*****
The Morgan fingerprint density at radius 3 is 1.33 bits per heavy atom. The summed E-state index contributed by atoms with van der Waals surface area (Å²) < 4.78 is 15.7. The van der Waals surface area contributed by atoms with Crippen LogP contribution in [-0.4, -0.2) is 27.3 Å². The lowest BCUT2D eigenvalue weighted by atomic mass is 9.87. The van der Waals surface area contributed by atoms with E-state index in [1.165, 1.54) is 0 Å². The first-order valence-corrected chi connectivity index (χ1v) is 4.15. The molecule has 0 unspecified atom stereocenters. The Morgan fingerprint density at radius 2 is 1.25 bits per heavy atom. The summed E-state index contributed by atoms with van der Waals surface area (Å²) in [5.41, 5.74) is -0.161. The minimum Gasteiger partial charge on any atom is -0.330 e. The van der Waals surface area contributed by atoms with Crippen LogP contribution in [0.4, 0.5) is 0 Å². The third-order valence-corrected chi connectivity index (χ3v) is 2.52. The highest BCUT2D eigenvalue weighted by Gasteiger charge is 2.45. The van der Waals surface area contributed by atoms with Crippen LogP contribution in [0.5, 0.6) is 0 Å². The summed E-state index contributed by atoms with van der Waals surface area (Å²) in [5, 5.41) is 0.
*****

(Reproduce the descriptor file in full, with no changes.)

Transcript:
The Morgan fingerprint density at radius 3 is 1.33 bits per heavy atom. The summed E-state index contributed by atoms with van der Waals surface area (Å²) < 4.78 is 15.7. The van der Waals surface area contributed by atoms with Crippen LogP contribution in [-0.4, -0.2) is 27.3 Å². The lowest BCUT2D eigenvalue weighted by atomic mass is 9.87. The van der Waals surface area contributed by atoms with E-state index in [1.165, 1.54) is 0 Å². The first-order valence-corrected chi connectivity index (χ1v) is 4.15. The molecule has 0 unspecified atom stereocenters. The Morgan fingerprint density at radius 2 is 1.25 bits per heavy atom. The summed E-state index contributed by atoms with van der Waals surface area (Å²) in [5.41, 5.74) is -0.161. The minimum Gasteiger partial charge on any atom is -0.330 e. The van der Waals surface area contributed by atoms with Crippen LogP contribution in [0.4, 0.5) is 0 Å². The third-order valence-corrected chi connectivity index (χ3v) is 2.52. The highest BCUT2D eigenvalue weighted by Gasteiger charge is 2.45. The van der Waals surface area contributed by atoms with Crippen LogP contribution in [0.5, 0.6) is 0 Å². The summed E-state index contributed by atoms with van der Waals surface area (Å²) in [5, 5.41) is 0.